Don’t forget to check out the gardening column in the Hills to Hawkesbury Living Magazine. It appears in every issue and features information about the goings on in this club.

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Lincoln Park Conservatory, Chicago

The originally scheduled June speaker cancelled but we didn’t have to do without an interesting talk thanks to one of our members, Susan, offering to give a presentation about her recent visit to Lincoln Park Conservatory in Chicago. What an amazing place – the well-designed layout meant that one could have spent days looking at all the exhibits, and drooling.

Susan’s photos were fantastic and there was so much to look at. Paved paths wound through the Conservatory, revealing different rooms containing different collections. We saw a huge variety of flowering plants including orchids, irises, anthuriums, and bromeliads, to name a few, in a variety of different colours and colour combinations. The fern room was very large, with a naturalistic style to it, and breathtaking in its beauty.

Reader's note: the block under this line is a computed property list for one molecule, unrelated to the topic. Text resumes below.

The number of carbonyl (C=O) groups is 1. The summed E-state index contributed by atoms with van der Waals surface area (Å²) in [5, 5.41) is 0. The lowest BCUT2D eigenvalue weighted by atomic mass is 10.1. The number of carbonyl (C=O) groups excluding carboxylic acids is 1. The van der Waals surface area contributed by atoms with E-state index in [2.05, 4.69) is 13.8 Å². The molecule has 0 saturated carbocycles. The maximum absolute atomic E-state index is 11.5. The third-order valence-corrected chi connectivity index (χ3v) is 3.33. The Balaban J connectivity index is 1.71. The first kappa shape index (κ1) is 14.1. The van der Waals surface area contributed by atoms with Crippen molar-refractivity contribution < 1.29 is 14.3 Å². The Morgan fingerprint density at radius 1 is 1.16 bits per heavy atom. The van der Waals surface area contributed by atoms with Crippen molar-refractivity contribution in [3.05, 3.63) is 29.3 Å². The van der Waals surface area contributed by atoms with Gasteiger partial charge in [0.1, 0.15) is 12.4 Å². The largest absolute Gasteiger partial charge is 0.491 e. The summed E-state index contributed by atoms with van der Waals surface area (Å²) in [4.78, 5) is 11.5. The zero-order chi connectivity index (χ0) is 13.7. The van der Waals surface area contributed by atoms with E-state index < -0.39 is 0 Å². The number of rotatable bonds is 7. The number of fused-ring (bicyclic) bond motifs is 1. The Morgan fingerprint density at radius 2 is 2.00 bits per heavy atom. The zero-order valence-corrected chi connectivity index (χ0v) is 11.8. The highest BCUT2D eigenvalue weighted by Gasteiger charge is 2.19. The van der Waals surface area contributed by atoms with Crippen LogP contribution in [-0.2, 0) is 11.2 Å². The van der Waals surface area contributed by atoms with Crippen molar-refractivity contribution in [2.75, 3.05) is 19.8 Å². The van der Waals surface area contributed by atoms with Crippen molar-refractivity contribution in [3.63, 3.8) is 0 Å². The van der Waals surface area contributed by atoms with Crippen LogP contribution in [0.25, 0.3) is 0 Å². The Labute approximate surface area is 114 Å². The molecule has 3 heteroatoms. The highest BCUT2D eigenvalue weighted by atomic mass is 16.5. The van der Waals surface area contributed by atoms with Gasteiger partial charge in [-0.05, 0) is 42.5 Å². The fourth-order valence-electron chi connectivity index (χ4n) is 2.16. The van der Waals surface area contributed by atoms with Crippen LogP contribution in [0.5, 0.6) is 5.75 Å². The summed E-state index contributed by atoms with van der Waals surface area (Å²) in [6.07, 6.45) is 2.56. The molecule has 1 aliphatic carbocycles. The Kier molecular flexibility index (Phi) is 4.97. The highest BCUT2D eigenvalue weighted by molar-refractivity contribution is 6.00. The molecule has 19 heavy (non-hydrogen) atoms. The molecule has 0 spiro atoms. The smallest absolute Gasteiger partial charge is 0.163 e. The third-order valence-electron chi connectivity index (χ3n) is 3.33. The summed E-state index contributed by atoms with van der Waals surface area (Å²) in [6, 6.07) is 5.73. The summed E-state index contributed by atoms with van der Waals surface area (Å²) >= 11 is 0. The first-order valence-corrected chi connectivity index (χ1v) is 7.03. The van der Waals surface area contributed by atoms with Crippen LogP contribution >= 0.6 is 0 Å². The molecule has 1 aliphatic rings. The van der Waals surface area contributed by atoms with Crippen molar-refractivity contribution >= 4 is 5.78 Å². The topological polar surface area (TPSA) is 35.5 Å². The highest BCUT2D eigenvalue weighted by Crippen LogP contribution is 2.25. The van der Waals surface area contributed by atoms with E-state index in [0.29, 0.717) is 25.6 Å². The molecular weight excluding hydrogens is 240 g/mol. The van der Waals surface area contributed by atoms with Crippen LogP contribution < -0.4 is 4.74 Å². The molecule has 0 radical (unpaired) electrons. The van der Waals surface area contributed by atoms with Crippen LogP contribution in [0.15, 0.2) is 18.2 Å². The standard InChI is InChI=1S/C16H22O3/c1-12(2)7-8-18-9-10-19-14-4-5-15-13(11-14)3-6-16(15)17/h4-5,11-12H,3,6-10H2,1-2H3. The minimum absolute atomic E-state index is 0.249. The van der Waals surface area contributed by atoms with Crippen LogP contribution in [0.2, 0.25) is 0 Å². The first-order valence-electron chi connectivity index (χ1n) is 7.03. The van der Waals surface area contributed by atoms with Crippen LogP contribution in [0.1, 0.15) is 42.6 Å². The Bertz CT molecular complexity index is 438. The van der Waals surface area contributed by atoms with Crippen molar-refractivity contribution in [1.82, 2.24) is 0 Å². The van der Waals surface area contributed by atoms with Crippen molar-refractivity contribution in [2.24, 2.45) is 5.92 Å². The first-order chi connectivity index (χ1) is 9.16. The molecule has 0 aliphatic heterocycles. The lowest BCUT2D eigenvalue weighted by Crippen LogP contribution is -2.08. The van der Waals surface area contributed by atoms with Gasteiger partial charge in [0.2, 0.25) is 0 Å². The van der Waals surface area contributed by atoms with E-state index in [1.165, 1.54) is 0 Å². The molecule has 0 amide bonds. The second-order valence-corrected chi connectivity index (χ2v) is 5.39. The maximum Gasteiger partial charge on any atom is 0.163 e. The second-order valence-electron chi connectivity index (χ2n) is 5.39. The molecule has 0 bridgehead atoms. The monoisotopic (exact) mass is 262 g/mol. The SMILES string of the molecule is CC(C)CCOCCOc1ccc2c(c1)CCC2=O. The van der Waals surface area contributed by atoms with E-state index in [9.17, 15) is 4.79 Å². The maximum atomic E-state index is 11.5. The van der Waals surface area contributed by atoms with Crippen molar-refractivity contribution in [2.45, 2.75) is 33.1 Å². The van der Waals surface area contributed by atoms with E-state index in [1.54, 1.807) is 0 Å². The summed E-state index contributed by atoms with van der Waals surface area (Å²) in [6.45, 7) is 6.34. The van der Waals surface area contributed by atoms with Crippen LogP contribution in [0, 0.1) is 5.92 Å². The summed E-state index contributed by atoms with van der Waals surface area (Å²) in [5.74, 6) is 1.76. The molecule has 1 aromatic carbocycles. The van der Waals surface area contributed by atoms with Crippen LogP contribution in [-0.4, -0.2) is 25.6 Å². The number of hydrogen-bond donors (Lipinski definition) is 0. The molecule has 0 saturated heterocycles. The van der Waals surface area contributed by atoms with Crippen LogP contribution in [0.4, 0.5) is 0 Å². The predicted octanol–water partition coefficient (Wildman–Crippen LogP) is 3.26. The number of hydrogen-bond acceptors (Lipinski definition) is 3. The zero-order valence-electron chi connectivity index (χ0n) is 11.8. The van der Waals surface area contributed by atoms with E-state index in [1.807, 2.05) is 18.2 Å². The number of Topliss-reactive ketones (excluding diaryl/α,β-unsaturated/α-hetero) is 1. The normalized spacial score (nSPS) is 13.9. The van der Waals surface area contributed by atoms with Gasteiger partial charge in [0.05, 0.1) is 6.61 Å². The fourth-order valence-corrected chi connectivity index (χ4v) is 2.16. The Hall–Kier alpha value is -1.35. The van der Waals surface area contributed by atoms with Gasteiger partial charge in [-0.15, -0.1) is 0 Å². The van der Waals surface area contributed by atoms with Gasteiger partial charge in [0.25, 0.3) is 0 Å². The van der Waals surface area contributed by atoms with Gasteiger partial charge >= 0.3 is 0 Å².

What is remarkable is that this giant glasshouse has been engineered to ensure optimum growing conditions for all the plants, including tropical varieties, in an area where it snows in winter.


After Susan’s talk, we were challenged to a game of gardening trivia. To ensure random seating arrangements, each member was given a number from one to four, then all the number one’s formed a group, all the number two’s formed another group etc. It was a lot of fun, and everyone enjoyed themselves. There were prizes for the winning group – a potted pansy for each person.

Our next meeting is July 7th when Bruce Higgs of Darvill Nursery will be talking to the club about Plant Nutrition and Terrorism.

Don’t forget to check out the gardening column in the Hills to Hawkesbury Living Magazine. It appears in every issue and features information about the goings on in this club.

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Plant Identification

Back by popular demand!

Alexander Greentree was the star of our Library Event. He was our expert horticulturalist who answered questions from members and visitors alike. A large proportion of those questions involved plant identification. He was such a hit that we asked him to come back and speak to the club and he obliged. Plant identification is something that we all struggle with and so getting tips from an expert was much appreciated by everyone.